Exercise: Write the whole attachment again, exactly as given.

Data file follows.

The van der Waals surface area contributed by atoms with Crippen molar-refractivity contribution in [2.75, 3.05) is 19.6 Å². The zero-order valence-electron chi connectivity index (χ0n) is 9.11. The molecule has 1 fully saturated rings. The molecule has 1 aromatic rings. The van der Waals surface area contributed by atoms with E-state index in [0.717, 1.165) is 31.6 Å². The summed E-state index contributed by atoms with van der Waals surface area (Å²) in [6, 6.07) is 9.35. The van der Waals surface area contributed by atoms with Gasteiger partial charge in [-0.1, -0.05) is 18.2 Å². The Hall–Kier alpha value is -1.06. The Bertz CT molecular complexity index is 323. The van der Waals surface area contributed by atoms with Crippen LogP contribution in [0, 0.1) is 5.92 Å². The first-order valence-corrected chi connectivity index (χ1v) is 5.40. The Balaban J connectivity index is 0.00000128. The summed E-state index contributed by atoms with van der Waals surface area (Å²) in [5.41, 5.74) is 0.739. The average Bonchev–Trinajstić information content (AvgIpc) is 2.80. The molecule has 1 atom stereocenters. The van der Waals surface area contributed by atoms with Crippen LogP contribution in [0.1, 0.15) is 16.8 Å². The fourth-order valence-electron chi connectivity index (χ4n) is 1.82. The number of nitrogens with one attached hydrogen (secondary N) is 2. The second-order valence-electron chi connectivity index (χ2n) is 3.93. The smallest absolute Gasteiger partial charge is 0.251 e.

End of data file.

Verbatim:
The van der Waals surface area contributed by atoms with Crippen molar-refractivity contribution in [2.75, 3.05) is 19.6 Å². The zero-order valence-electron chi connectivity index (χ0n) is 9.11. The molecule has 1 fully saturated rings. The molecule has 1 aromatic rings. The van der Waals surface area contributed by atoms with E-state index in [0.717, 1.165) is 31.6 Å². The summed E-state index contributed by atoms with van der Waals surface area (Å²) in [6, 6.07) is 9.35. The van der Waals surface area contributed by atoms with Gasteiger partial charge in [-0.1, -0.05) is 18.2 Å². The Hall–Kier alpha value is -1.06. The Bertz CT molecular complexity index is 323. The van der Waals surface area contributed by atoms with Crippen LogP contribution in [0, 0.1) is 5.92 Å². The first-order valence-corrected chi connectivity index (χ1v) is 5.40. The Balaban J connectivity index is 0.00000128. The summed E-state index contributed by atoms with van der Waals surface area (Å²) in [5.41, 5.74) is 0.739. The average Bonchev–Trinajstić information content (AvgIpc) is 2.80. The molecule has 1 atom stereocenters. The van der Waals surface area contributed by atoms with Crippen LogP contribution in [0.1, 0.15) is 16.8 Å². The fourth-order valence-electron chi connectivity index (χ4n) is 1.82. The number of nitrogens with one attached hydrogen (secondary N) is 2. The second-order valence-electron chi connectivity index (χ2n) is 3.93. The smallest absolute Gasteiger partial charge is 0.251 e.